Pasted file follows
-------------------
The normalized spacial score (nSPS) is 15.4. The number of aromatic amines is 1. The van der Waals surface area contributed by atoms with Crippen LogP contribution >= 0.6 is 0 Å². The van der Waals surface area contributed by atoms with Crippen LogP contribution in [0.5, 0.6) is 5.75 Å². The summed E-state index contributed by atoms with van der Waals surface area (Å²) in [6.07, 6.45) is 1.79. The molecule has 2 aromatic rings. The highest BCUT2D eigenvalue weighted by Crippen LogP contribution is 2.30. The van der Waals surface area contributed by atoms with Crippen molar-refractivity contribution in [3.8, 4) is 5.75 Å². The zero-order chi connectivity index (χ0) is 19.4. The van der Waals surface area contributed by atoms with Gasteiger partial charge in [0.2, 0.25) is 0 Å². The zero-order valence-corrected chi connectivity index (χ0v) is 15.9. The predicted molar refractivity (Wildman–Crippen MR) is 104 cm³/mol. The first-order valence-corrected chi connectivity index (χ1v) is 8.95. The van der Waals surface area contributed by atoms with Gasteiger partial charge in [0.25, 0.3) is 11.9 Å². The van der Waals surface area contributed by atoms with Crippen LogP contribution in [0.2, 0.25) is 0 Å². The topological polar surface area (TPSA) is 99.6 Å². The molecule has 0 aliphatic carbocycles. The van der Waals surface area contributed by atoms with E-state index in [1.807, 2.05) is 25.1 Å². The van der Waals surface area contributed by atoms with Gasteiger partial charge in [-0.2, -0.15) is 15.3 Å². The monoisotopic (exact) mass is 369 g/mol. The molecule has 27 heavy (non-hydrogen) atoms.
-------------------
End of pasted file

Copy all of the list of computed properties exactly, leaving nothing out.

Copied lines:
The normalized spacial score (nSPS) is 15.4. The number of aromatic amines is 1. The van der Waals surface area contributed by atoms with Crippen LogP contribution >= 0.6 is 0 Å². The van der Waals surface area contributed by atoms with Crippen LogP contribution in [0.5, 0.6) is 5.75 Å². The summed E-state index contributed by atoms with van der Waals surface area (Å²) in [6.07, 6.45) is 1.79. The molecule has 2 aromatic rings. The highest BCUT2D eigenvalue weighted by Crippen LogP contribution is 2.30. The van der Waals surface area contributed by atoms with Crippen molar-refractivity contribution in [3.8, 4) is 5.75 Å². The zero-order chi connectivity index (χ0) is 19.4. The van der Waals surface area contributed by atoms with Gasteiger partial charge in [0.2, 0.25) is 0 Å². The zero-order valence-corrected chi connectivity index (χ0v) is 15.9. The predicted molar refractivity (Wildman–Crippen MR) is 104 cm³/mol. The first-order valence-corrected chi connectivity index (χ1v) is 8.95. The van der Waals surface area contributed by atoms with Gasteiger partial charge in [0.25, 0.3) is 11.9 Å². The van der Waals surface area contributed by atoms with Crippen LogP contribution in [0.2, 0.25) is 0 Å². The topological polar surface area (TPSA) is 99.6 Å². The molecule has 0 aliphatic carbocycles. The van der Waals surface area contributed by atoms with E-state index in [1.807, 2.05) is 25.1 Å². The van der Waals surface area contributed by atoms with Gasteiger partial charge in [-0.2, -0.15) is 15.3 Å². The monoisotopic (exact) mass is 369 g/mol. The molecule has 27 heavy (non-hydrogen) atoms.